Today in America is Labor Day. According to the U.S. Department of Labor — “Labor Day, the first Monday in September, is a creation of the labor movement and is dedicated to the social and economic achievements of American workers. It constitutes a yearly national tribute to the contributions workers have made to the strength, prosperity, and well-being of our country.”

I have always been curious why Labor Day is called “Labor Day…” I suppose one could say — now you know!

For most of us in America, Labor Day is the last day of summer. For my family and I, it is a day of rest…to do something relaxing. I’ve encouraged my husband to play golf today. Perhaps we will grill out, or perhaps we will go out to dinner. Who knows!

I have no plans for today, with exception of getting my nails done. They really need to be clipped and repainted. What color will I use? Haven’t a clue. Perhaps coral. Maybe white. Those who will see me later this week will know. So, I suppose my Labor Day will be one to relax…to give thanks for life…to be grateful for life…good health..and family.

Today is a beautiful day in Charleston, with warm sunshine beaming down. Yes, it would be a good day to relax on the beach, but I think I’ll just take the day off…to give thanks to the United States of America, and to the freedoms we have.

Happy Labor Day!

Press Releases

World War II Ship to Visit Decatur, Alabama


FOR IMMEDIATE RELEASE
CONTACT: Melinda Dunn, President & CEO
Decatur-Morgan County Convention & Visitors Bureau
PHONE: 256.350.2028, 800.524.6181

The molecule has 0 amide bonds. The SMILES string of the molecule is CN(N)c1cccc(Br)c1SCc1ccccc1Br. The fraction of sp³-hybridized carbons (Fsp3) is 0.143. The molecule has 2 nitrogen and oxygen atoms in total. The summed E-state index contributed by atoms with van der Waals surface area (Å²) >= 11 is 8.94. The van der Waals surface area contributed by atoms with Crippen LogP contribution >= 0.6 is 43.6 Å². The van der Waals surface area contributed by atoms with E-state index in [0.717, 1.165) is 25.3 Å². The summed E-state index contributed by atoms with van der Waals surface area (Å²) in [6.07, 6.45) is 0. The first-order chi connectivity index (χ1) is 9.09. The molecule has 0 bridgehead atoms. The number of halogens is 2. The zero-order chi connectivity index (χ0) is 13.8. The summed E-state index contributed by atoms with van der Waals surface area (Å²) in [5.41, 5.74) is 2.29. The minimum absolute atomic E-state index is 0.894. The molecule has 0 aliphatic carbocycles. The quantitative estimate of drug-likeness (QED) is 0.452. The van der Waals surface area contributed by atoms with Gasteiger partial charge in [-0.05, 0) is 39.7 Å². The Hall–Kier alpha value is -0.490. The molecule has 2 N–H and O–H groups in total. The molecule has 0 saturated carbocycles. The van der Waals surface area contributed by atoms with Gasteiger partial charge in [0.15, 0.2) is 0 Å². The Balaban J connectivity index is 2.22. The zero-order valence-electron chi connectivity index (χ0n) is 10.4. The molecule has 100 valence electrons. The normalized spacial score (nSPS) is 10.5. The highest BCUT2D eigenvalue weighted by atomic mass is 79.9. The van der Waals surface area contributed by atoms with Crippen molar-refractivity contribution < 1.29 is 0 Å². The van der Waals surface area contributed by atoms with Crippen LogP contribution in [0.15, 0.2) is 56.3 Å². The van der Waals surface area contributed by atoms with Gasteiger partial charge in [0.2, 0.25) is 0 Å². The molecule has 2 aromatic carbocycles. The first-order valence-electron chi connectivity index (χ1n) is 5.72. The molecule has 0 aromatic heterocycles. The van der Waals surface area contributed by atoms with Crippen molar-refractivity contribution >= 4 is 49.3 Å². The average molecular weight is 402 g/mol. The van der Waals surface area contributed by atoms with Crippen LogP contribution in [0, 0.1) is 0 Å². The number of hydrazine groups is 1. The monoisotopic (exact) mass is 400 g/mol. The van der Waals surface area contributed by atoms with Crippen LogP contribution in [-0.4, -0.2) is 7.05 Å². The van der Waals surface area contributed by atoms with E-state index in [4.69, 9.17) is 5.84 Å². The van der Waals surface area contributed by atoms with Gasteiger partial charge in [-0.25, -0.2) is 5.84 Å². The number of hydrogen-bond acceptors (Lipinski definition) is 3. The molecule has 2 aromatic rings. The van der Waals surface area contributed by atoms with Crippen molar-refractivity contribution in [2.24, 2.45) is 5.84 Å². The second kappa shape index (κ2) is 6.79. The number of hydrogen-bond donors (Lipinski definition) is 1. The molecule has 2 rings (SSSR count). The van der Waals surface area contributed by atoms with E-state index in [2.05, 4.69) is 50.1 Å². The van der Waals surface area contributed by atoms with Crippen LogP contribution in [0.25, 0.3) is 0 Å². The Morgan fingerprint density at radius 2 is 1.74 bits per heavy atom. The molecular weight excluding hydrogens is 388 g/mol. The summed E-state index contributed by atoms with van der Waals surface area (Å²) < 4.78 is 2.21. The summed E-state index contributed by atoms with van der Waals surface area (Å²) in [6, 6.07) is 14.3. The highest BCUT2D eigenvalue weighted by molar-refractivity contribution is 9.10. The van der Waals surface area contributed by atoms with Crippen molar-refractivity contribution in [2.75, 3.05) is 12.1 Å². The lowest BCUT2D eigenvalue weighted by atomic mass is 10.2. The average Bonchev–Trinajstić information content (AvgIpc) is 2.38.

EMAIL: mdunn@decaturcvb.org

World War II Ship to Visit Decatur, Alabama
The USS LST 325 Ship Museum to be open for tours September 4-9 at Ingalls Harbor.

Decatur, Ala. (August 18, 2014) – A 328 feet long piece of American history will be docked at Ingalls Harbor in Decatur, Alabama and will be available for public tours. The USS LST 325 is a World War II vessel that was part of the D-Day Invasion at Omaha Beach on June 6, 1944. This ship is one of the last of her kind and is the only working LST in the United States. The ship is now operated as a floating museum that sails to inland river cities each year as part of its mission statement to educate the public. By giving tours, the crew will educate everyone, young and old, as to the role these ships have played in our wars and honor those who built, sailed and served on these ships.

The USS LST 325 will arrive in Decatur on Wednesday, September 3 and will open for tours on Thursday, September 4 through Tuesday, September 9, 2014. Tours will take place from 9:00 am to 5:00 pm each day. Cost is $10 for adults, $5 for children ages 6-17 and free for children ages 5 and under. A $20 family pass is also available for 2 adults and 2 minor children. Tours last approximately an hour. Group tour prices are also available and must be scheduled in advance through the Decatur Morgan County Convention and Visitors Bureau. Ten or more adults in a group will qualify for a rate of $8 per person. A rate of $3 per student will be given to groups of ten or more minors. (For every 10 students, 1 adult is admitted free.) For more information about the ship or to schedule group tours contact the Decatur Morgan County Convention and Visitors Bureau at 256-350-2028 or 800-524-6181.